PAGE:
Report on interoperability between the Ethereum and Secure Scuttlebutt networks

Report on interoperability between the Ethereum and Secure Scuttlebutt networks

This document follows the groundwork from the ethresearch article ‘Implementing secp256k1 on Secure Scuttlebutt to create cross-platform Ethereum-Scuttlebutt applications’.

Note: Links had to be removed from this post, so it is missing some references.

Abstract

The Secure Scuttlebutt protocol was initially developed for a peer-to-peer social network. While this is still it’s best known and most popular use-case, it is being adopted for a growing number of other applications, and it’s relationship-centred nature gives it some interesting properties which make it distinct from distributed-hash-table based peer-to-peer protocols.

We discuss SSB’s application as an off-chain transport and storage solution for Ethereum Dapp developers, and present a proof-of-concept for introducing secp256k1 signing to SSB. SSB is suited to applications which center around relationships, such as state channels, or sending partially signed transactions between co-signers, but less appropriate for applications which center around large scale content distribution.

Comparison of SSB with other off-chain protocols

Blockchains are suited to information where widespread consensus is critical, but due to the associated costs and limitations, it makes sense to use them as little as possible and have well-integrated off-chain systems. Ethereum is not simply a blockchain protocol but a stack of protocols including some which are designed specifically for off-chain transport and storage. So it makes sense to look at these protocols in order to establish whether SSB has something to offer which is not already there.

Whisper

Whisper is a communication protocol with a focus on ephemeral messaging. SSB, however, is designed to be a permanent, immutable log, although ephemeral messages can be sent over SSB using the module ‘SSB-ephemeral-keys’. For this reason, Whisper is better suited to ‘off-the-record’ messaging, where data persistence is not important.

Whisper messages include the recipient as metadata, meaning an external observer can see who is talking to who. SSB-private obfuscates recipients, meaning an observer can see who is publishing encrypted messages, but not who they are being sent to. This is only practical to do because of SSB’s gossip protocol. There is no ubiquitous view of the network, rather each peer can only access messages from a specified number of ‘hops’ away from their own node on the social graph. This means each peer has a small enough sub-set of the network that attempting to decrypt all messages because practical. This might seem like a lot of effort to go to just to obfuscate some metadata, but metadata leaking has been one of the biggest criticisms of traditional encrypted messaging approaches like PGP over email.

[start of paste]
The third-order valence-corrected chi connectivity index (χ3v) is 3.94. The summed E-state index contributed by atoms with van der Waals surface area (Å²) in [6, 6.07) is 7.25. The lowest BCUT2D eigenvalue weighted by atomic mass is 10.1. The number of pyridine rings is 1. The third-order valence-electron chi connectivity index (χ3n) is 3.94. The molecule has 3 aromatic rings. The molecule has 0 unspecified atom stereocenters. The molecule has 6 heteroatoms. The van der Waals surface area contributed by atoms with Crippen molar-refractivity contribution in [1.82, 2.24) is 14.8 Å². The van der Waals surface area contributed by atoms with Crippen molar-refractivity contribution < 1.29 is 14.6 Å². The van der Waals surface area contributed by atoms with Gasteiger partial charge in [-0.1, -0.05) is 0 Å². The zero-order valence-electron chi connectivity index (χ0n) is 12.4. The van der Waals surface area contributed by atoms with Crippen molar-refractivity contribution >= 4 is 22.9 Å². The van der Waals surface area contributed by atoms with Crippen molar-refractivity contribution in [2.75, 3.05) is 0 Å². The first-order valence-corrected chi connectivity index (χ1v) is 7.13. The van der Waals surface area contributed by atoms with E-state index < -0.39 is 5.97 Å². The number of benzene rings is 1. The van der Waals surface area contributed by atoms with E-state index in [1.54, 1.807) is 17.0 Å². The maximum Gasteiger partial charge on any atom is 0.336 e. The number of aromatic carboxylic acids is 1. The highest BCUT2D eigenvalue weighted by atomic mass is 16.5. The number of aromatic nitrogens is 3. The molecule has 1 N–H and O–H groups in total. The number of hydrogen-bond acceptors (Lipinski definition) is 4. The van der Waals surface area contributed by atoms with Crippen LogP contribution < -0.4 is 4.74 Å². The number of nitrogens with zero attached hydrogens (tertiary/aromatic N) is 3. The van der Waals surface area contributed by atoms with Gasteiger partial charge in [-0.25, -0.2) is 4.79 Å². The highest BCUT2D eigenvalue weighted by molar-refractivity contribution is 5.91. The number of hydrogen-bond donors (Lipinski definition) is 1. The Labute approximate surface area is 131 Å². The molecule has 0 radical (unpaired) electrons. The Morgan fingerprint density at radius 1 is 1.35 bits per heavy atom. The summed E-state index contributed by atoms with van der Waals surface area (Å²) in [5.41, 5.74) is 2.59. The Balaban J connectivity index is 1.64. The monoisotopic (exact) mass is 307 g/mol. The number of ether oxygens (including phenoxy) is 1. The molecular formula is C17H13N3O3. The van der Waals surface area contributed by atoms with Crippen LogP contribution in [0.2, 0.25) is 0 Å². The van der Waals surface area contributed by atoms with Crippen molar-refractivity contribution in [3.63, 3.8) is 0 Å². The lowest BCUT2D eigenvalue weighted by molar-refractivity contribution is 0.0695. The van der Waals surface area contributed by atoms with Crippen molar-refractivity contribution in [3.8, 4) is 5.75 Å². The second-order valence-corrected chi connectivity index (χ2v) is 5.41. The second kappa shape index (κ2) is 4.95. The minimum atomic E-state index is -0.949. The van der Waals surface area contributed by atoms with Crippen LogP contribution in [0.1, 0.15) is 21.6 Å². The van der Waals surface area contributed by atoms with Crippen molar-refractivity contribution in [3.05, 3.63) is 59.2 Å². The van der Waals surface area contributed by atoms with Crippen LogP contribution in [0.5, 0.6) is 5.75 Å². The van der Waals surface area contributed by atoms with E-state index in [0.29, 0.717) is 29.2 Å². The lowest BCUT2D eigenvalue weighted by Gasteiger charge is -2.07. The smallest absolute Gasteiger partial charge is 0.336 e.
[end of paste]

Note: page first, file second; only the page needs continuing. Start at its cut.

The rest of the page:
Whisper uses a DHT which may make it vulnerable to eclipse attacks, whereby a specific node is targeted to make part of the network inaccessible. SSB’s gossip protocol makes these kind of attacks more difficult.

Swarm

Swarm is a distributed storage platform and content distribution service. SSB also offerers distributed data persistance, but it is designed for messages rather than large files. While SSB does have a system for requesting and distributing larger binary ‘blobs’, the protocol is not specifically designed for large files or data sets.

Proposed approach

Lets consider two cases where interoperability between SSB and Ethereum would be useful:

  1. You want to interact with some entity with a known Ethereum address using the Scuttlebutt protocol. Eg: by referencing in a Scuttlebutt message
  2. You want to interact with some entity with a known Scuttlebutt feed id using the Ethereum protocol. Eg: by sending them funds or including them in a smart contract.

The problem is that the two systems use a different elliptic curve, so currently there can be no direct cryptographic relationship between an Ethereum address and an SSB feed id. SSB was designed to be cryptographic-primitive agnostic, so all feed ids and signatures have a suffix which describes them, typically ‘.ed25519’, and similarly references to messages and blobs have a suffix describing their hash function. So we propose to introduce feed ids and signatures on the secp256k1 curve.

There is of course the difficulty of Diffie-Hellman encryption between keypairs on different curves. For this reason, we propose to only use secp256k1 keys for signing and have an associated curve25519 keypair for encryption.